Returning helper SP 3259 drifts light through Bealville at LMRC, San Diego.

The Mk-5's were built by Baldwin in  1913 and assigned numbers SP 3236-3249, but in 1921 and 1924 the first five were moved to the 3271-3275 series.  Most were rebuilt over the years with higher boiler pressures and other changes like super heating.  Most were retired between 1951 and 1953, with one lasting into 1956.

SP 3270 was also built in 1914 and loaned to Baldwin for the Pan Pacific Exposition in 1914 It finally entering service in 1915 on the SP classified as a Mk-5.  Its first rebuild saw it equipped with Elesco FWH in Dec 1920.  The SP 3270 was retired and scrapped in 1953.

SP 3271-3275 were the renumbered SP 3236-3240 which lasted into the 1952-1954 time frame.\

SP 3276 & 3277 were originally built as the AE 906 and 907 in 1917 and retired in 1953 and 1952 respectively.  The AE engines were fitted with a smaller sand dome, more like what SP 2-8-0s were fitted with and the position of the bell and the sand dome were reversed from other Mk-5s.

The Mk-6 class were built by Lima in late 1914 and were numbered in the series 3250-3269.  The Mk-6's were rebuilt back and forth to coal and oil over the years.  SP 3269 was fitted in 1921 with a Elesco FWH, one of only two SP Pacific Lines engines fitted with this type of feed water heater.  Most of the Mk-6's were retired between 1953 and 1954, with one lasting into 1957.  Many lost their FWH's during the early 1950s.

SP 3251 - Mk-6 - with Sunset 120-C-2 Tender ($100-150) 


SP 3251, an Mk-6 that lived for a long time based at SLO, and used on the King City Turn.

This model shows the forward sand dome and "Sport Cab" with the 120-C-2 tender from a Sunset 2-10-2

SP 3259 - Mk-6 - with Sunset 120-C-2 Tender ($100-150)


The left side of SP 3259 with changes including replacement MDC "Harriman" cab andwalkway changes.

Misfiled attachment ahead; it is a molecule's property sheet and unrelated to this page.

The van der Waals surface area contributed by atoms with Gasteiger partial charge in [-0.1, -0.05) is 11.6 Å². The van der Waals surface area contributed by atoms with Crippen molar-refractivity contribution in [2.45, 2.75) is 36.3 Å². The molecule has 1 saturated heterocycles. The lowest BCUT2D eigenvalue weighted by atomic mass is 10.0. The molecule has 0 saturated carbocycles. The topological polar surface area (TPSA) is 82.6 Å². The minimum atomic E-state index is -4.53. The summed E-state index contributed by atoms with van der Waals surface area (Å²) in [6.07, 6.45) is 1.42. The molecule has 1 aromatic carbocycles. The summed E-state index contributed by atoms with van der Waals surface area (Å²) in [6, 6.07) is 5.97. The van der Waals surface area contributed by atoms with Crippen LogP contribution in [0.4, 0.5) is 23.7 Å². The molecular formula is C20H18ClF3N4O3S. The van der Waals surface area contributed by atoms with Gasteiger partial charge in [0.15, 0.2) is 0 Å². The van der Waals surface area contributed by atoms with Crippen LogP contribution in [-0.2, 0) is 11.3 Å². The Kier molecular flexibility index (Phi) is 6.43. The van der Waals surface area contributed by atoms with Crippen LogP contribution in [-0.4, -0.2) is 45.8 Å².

The right side of SP 3259 with Sunset 120-C-2 tender.

SP 3266 - Mk-5 - with Athearn-Genesis 120-C-6 Tender ($80-90)


The left side of SP 3266 with FWH above the 4th driver and Ath-Gen 120-C-6 tender.

The right side of SP 3266 with Athearn-Genesis 120-C-6 tender. (weathering not complete on tender)

Other SP 2-8-2s


The SP also had some non-standard Mikes that they acquired second-hand from other RR's.  I will cover them briefly.

SP Mk-10 - Ex-Minarets & Western # Engines (SP 3296-3297)


The Minarets & Western Lumber Company at Pinedale, CA (near Fresno) was abandoned in 1935.  SP bought the two small 51" drivered Mikes and quickly assigned them to heavy yard switching duties in Northern California, at Dunsmuir.

Westside Models (WSM) imported (Sam. built) models of this class.  These models are more common to find than the Sunset Mk-2/4s, but unfortunately are much less useful if you're modeling areas other than Northern California or Oregon.

SP Mk-11 - Ex-Newaukum Valley # 521 & 522 (SP 3298 & 3299)


SP bought two more Mikes from Wm. Shenker, an equipment broker.  These two engines came via the dealer Georgia Car & Loco Co. in November 1940.  Both had 51" drivers and were retired in 1953 and 1954 in Brooklyn, OR.

SP Mk-7/8/9 - Ex-EP&SW Engines (3300-3324)


SP 3305 running as an Extra.  Eddie Sims Collection, used with permission

The Mk-7/8/9s were built for the EP&SW at ALCo in 1913 with high square cabs, which was a signature of the EP&SW's larger engines including the Mt-2s (4-8-2s).  The Mk-7/8/9s were assigned numbers SP 3300-3324.  Around 1930 they came west and were rebuilt to burn fuel oil.

These engines were retired between 1950 and 1955.  Many photos of them can be seen around Los Angeles, Oakland and Altamont Pass in the post-WW2 to mid-1950s retirement dates.  In later years these engines were also fitted with large 120-SC-class "Whaleback" tenders off retired AC-3s and AM-class engines.

North Shore Lines imported models of these Mikes, which are rather expensive if they can be found.

In Closing


SP 3202 switching at Owenyo, 143 miles from Mojave.  Eddie Sims Collection, used with permission.

That covers the mid-range of SP's Steam Road Switchers.  I'll cover working on some of these models in more detailed blogs in the future.  Next time, I'll cover some of SP's bigger engines, and some of the heavier passenger engines.

Jason Hill

Related Links:


Modeling the Shasta - A Passenger Assignment for an Mk-5/6

Modeling SP Mail Trains (Nos.55 & 56), the Tehachapi - Also used Mk-5/6s near the end in 1954.